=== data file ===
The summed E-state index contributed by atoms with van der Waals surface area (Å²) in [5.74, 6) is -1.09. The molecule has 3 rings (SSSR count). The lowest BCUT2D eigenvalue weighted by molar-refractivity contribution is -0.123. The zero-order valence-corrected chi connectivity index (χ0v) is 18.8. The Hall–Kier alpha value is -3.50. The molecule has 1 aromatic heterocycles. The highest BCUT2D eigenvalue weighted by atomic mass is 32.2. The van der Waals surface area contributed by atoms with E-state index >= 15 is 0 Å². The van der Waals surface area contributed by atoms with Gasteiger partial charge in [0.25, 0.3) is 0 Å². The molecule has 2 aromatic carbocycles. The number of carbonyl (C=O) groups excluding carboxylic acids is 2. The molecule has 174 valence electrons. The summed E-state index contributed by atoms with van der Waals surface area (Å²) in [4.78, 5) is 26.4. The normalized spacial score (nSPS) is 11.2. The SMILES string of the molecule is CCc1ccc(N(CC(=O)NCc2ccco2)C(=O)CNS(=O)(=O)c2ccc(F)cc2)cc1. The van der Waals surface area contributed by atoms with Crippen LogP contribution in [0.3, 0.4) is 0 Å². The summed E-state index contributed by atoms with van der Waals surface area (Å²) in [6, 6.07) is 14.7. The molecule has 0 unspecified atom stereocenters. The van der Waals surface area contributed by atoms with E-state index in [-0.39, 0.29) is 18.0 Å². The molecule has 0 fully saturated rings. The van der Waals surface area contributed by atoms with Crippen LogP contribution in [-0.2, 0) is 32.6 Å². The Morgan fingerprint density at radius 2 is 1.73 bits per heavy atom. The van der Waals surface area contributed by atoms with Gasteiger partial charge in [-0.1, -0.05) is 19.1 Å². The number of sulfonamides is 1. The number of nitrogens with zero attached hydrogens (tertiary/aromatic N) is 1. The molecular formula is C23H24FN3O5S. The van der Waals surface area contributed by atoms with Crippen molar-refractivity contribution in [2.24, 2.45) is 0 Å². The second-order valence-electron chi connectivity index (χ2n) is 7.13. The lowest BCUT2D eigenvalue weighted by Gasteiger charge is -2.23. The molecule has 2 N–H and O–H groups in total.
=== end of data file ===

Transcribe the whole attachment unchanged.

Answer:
The summed E-state index contributed by atoms with van der Waals surface area (Å²) in [5.74, 6) is -1.09. The molecule has 3 rings (SSSR count). The lowest BCUT2D eigenvalue weighted by molar-refractivity contribution is -0.123. The zero-order valence-corrected chi connectivity index (χ0v) is 18.8. The Hall–Kier alpha value is -3.50. The molecule has 1 aromatic heterocycles. The highest BCUT2D eigenvalue weighted by atomic mass is 32.2. The van der Waals surface area contributed by atoms with E-state index >= 15 is 0 Å². The van der Waals surface area contributed by atoms with Gasteiger partial charge in [0.25, 0.3) is 0 Å². The molecule has 2 aromatic carbocycles. The number of carbonyl (C=O) groups excluding carboxylic acids is 2. The molecule has 174 valence electrons. The summed E-state index contributed by atoms with van der Waals surface area (Å²) in [4.78, 5) is 26.4. The normalized spacial score (nSPS) is 11.2. The SMILES string of the molecule is CCc1ccc(N(CC(=O)NCc2ccco2)C(=O)CNS(=O)(=O)c2ccc(F)cc2)cc1. The van der Waals surface area contributed by atoms with Crippen LogP contribution in [0.3, 0.4) is 0 Å². The summed E-state index contributed by atoms with van der Waals surface area (Å²) in [6, 6.07) is 14.7. The molecule has 0 unspecified atom stereocenters. The van der Waals surface area contributed by atoms with E-state index in [-0.39, 0.29) is 18.0 Å². The molecule has 0 fully saturated rings. The van der Waals surface area contributed by atoms with Crippen LogP contribution in [-0.2, 0) is 32.6 Å². The Morgan fingerprint density at radius 2 is 1.73 bits per heavy atom. The van der Waals surface area contributed by atoms with Gasteiger partial charge in [-0.1, -0.05) is 19.1 Å². The number of sulfonamides is 1. The number of nitrogens with zero attached hydrogens (tertiary/aromatic N) is 1. The molecular formula is C23H24FN3O5S. The van der Waals surface area contributed by atoms with Crippen molar-refractivity contribution in [2.24, 2.45) is 0 Å². The second-order valence-electron chi connectivity index (χ2n) is 7.13. The lowest BCUT2D eigenvalue weighted by Gasteiger charge is -2.23. The molecule has 2 N–H and O–H groups in total.